After students have taken the assessment from NCAP, their results will be reported in two primary ways: they are the scale scores and the achievement levels score. On this page, you can learn more about scores, as well as how achievement levels were determined and how they are used by educators and parents.
The scale score is the student’s overall numerical score. These scores fall on a continuous scale (from approximately 2000 to 3000) that increases across grade levels. Scale scores can be used to illustrate students’ current level of achievement and their growth over time. When combined together across a student population, scale scores can also describe school- and district, regional and national level changes in performance, as well as reveal gaps in achievement among different groups of students.
The developers of NCAP have exhaustively used psychometrics and reliable national database to determine National educational benchmark or standard at every level from Primary one to Senior Secondary form three. The national educational benchmarking program measures the highest level of academic proficiency at the elementary, junior high and secondary education levels. The national benchmark is a conglomerate of standards determined at circuit levels, district levels, regional levels across the country. The vigorous and rigidity of the benchmarking process meets domestic and international parameters. The process is reliable, valid, secure and safeguarded by future global educational changes. The actual process has been scrutinized, criticized, and put through fire by the finest educational brains and institutions across the country. The benchmark also compares with international standards, making ghana’s education a global and competitive enterprise in the global economy.
National benchmark Development (NBD): The Process:
NCAP contracted about twenty experienced educationists and educational experts to study current curriculum and other education policy directives that affect teaching and learning and students examination outcomes. The team was tasked to examine the curriculum carefully. They also visited over 200 schools in 40 districts to conduct the study. The districts and schools they visited were chosen such that they represented every demographic difference in the country. Schools were selected from rural, deprived, poor, city, town, municipalities, capitals and metropolis. The goal was to serve every catchment area of Ghana,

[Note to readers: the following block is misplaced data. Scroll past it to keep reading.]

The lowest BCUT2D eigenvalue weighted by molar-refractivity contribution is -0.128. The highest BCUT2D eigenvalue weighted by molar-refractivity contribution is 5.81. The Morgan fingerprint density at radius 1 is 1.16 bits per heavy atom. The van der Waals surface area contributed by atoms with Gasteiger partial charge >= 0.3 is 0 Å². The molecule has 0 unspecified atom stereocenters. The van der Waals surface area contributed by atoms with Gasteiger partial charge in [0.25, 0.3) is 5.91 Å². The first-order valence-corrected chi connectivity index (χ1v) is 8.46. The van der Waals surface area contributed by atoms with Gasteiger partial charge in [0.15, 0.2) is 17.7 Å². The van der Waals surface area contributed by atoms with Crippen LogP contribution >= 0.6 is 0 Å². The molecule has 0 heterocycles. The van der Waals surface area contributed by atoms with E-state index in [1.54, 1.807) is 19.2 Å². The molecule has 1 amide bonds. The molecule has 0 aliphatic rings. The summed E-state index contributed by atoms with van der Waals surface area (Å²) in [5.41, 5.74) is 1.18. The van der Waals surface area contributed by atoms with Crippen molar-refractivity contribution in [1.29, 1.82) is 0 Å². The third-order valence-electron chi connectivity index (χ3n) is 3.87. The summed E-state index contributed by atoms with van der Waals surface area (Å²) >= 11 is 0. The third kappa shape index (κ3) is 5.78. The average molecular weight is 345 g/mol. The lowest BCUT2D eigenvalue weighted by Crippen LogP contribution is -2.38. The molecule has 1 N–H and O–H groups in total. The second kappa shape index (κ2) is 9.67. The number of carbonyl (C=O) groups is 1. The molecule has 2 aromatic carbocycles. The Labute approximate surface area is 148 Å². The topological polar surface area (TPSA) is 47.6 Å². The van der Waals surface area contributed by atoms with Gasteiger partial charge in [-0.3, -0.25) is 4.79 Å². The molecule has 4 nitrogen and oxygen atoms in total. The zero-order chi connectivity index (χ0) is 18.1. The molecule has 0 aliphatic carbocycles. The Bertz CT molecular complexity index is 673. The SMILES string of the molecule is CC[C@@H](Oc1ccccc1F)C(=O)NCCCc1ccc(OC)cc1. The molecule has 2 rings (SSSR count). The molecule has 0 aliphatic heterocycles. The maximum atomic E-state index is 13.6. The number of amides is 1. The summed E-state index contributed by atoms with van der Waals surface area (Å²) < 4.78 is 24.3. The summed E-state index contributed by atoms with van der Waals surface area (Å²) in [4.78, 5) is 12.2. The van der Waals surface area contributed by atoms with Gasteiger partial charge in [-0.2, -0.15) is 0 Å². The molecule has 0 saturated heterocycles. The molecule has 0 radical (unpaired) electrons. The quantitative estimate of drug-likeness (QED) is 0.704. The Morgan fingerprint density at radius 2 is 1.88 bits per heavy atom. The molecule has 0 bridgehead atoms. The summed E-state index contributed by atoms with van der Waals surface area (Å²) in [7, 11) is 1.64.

* 100 schools, 10 from every region. Dynamics of schools differ in economic status, rural location, teacher availability,
* Consultations with ministry of education and GES
* Consultations with universities of education
* Consultation with National teachers’ unions
* Consultations with experienced teachers
* A collection of test questions from classroom teachers of all 100 schools visited.
Embedded in the NCAP project is monitoring. During the monitoring process, NCAP would work with all national education stakeholders; ministry of education, Ghana education service, universities, teaching bodies and parents to follow through with proposed changes and recommendation that came up during the assessment stage. It is understandable that potential problems may exist in recommended changes, the most ideal way to prevent such problems would be to institute quality monitoring procedures. The monitoring process entails
* Measuring the ongoing project activities (‘where we are’);
* Monitoring the project variables (cost, effort, scope, etc.) against the project management plan and the project performance baseline (where we should be);
* Identifying corrective actions to address issues and risks properly (How can we get on track again);
* Influencing the factors that could circumvent integrated change control so only approved changes are implemented.
productivityIn education, the term assessment refers to the wide variety of methods or tools that educators use to evaluate, measure, and document the academic readiness, learning progress, skill acquisition, or educational needs of students. While assessments are often equated with traditional tests—especially the standardized tests developed by testing companies and administered to large populations of students—educators use a diverse array of assessment tools and methods to measure everything from a four-year-old’s readiness for kindergarten to a twelfth-grade student’s comprehension of advanced physics. Just as academic lessons have different functions, assessments are typically designed to measure specific elements of learning—e.g., the level of knowledge a student already has about the concept or skill the teacher is planning to teach or the ability to comprehend and analyze different types of texts and readings. Assessments also are used to identify individual student weaknesses and strengths so that educators can provide specialized academic support, educational programming, or social services. In addition, assessments are developed by a wide array of groups and individuals, including teachers, district administrators, universities, private companies, state departments of education, and groups that include a combination of these individuals and institutions.